A humorous piece of advice I was given while naming our first born was to stand on your porch and yell your top name choices as loud as you can. Whichever name is easiest to yell, name your child that name. At the time I laughed it off because I wasn’t one to raise my voice or yell — ever. I was sure I wouldn’t be the type of parent that yells at their kids. Oh boy how I was mistaken. I try hard not to yell unless there is immediate danger, but even then I find myself yelling ALL DAY LONG. Phrases such as “that’s not food”, “don’t jump off of that”, “make sure he can breath” or “what is all over the baby?!” come out of my mouth on a regular basis. I pray my boys remember mom laughing or mom singing over mom yelling.
I find that I am rushing them to get out the door with a higher level of panic then necessary. My anxiety skyrockets with the thought of being late. When you have three young children, the chances of you being on time are slim, and when your brain is wired that not arriving ten minutes early is late, you are setting yourself up for constant failure. I have chosen to accept that pajamas, no shoes, and breakfast all over their faces is acceptable for almost any outing.
This past year, my husband and I realized that our family needed to make a change. We were spending most of our time together but it wasn’t the quality time we all craved. Our solution? We purchased a travel trailer. I had always thought that taking the kids camping when they were all older would be a great way to vacation, but three under the age of five seemed crazy. But so far, the results have been amazing.
Our goal is to take a trip a month to a new campsite — something within a few hours drive — and unplug. Letting the kids be kids while we are able to relax and participate has been so rewarding. Plus, everyone sleeps so well because they are so worn out!
Seeing the joy in the kids’ eyes when we are camping, or even just in the day-to-day grind of life has been so much fun. Watching them tackle a new skill or grasp a new concept is thrilling to watch. One day they are walking like a wobbly toy, babbling, and in the blink of an eye they are skipping down the hallway singing their favorite chapel song.
I wish someone would have told me to not lose sleep over trying my best. I find that sometimes, past parenting decisions still keep me up at night. How we chose to sleep train, methods of discipline, or choices in childcare that were made years ago, that I wish I would have done differently, seem to haunt my late night thoughts. Every injury or close call that the boys have had stick in my mind. I try to stay in the present but the what-ifs are always going to be there.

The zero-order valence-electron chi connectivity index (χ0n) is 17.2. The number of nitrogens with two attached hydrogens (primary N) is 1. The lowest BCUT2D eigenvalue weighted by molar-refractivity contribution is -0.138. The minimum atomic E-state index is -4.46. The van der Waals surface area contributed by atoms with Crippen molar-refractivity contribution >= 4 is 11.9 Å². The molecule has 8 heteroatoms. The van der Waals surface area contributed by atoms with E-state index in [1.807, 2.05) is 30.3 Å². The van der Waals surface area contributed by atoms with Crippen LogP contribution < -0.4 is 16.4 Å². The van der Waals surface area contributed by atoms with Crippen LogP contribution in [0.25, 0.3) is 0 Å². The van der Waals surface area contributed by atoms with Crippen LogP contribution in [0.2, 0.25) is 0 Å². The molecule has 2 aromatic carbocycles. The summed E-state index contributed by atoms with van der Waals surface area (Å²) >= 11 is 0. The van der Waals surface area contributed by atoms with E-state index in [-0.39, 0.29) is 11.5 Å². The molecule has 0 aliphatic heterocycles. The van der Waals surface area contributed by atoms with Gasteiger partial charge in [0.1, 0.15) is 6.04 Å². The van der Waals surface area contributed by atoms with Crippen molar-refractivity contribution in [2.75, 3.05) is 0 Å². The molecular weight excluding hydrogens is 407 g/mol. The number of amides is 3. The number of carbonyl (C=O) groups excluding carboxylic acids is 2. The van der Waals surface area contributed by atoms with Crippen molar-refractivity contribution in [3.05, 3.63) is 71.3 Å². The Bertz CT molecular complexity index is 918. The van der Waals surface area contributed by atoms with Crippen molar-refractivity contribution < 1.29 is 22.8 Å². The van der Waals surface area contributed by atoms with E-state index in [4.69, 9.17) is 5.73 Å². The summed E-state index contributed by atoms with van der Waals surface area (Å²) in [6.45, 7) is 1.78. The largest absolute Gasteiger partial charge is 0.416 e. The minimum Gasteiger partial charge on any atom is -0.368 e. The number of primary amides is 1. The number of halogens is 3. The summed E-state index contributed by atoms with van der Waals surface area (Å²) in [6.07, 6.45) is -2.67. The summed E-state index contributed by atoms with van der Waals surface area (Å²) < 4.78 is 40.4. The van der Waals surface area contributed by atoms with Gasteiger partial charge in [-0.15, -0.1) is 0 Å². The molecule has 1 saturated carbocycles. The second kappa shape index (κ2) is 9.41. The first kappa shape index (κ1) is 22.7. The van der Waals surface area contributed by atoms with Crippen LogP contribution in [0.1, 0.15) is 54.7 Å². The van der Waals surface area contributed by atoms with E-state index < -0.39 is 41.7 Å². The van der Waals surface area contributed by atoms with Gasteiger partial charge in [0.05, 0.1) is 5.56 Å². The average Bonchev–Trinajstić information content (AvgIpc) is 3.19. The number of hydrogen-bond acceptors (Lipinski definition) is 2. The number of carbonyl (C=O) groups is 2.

The marriage advice of never going to sleep upset is even more true with littles. It doesn’t matter how challenging the day or how drained we all are, bedtime is the perfect time for a fresh start. There is nothing sweeter then a freshly bathed little boy dressed in mismatched pjs, wanting his momma to carry him to bed and tuck him in. Enjoying those few moments and lingering for those extra moments can really set the tone for the next day. Someday they aren’t going to want one more kiss.
A few weeks after I reached out to Design Mom to feature our “forever” home we made the decision to purchase a new forever home. I realized that I wasn’t winning any prizes for sharing a single bath with three potty trained males. We were figuring out a budget to begin the process of building an addition and the stars just weren’t aligning. We have now closed on our new home and are excited for this next chapter to begin!
Luckily this next chapter will be taking place only four doors down from our current home. The second exciting decision we made was to not sell our current home, but AirBNB it. The location is great for tourists wanting to visit Central Florida and it’s such a great family home. At least we think so! It would be the perfect spot to spend time any season.
Maybe you’ll come and visit!
Thank you, Nicole. What an adorable home!
It makes me want to take a trip to Central Florida and watch the sunset over that lake. What a dream! And there are so many great design choices happening throughout the space. The home is thoughtfully and carefully planned out — you can see Nicole’s construction management background coming through.
I laughed out loud at the bit about standing on your front porch and practicing screaming your kids names before you select them. Isn’t that the truth? You really can wear a name out! I remember when my boys were little — when I heard crying, my questions evolved from “is anyone hurt” to “is anyone bleeding?” It’s sometimes shocking how much trouble such small people can get themselves into.
What’s the best/funniest/most off-beat parenting advice you were ever given? Did you laugh out loud at the time, and now you find yourself in awe over how true and inspired it was?
Kids hanging chair
Dining Room Sunrise print
Palm Leaf Water Color Print
Photo credit to Brad Miller. If you are interested in staying in Nicole’s home you can find the AirBNB link here. You can also follow her on Instagram here. Living With Kids is edited by Josh Bingham — you can follow him on Instagram. Would you like to share your home in our Living With Kids series? It’s lots of fun, I promise! (And we are always looking for more diversity in the families we feature here. Single parents, non-traditional parents, families of color, LGBT parents, multi-generational families. Reach out! We’d love to hear your stories!!) Email us at firstname.lastname@example.org.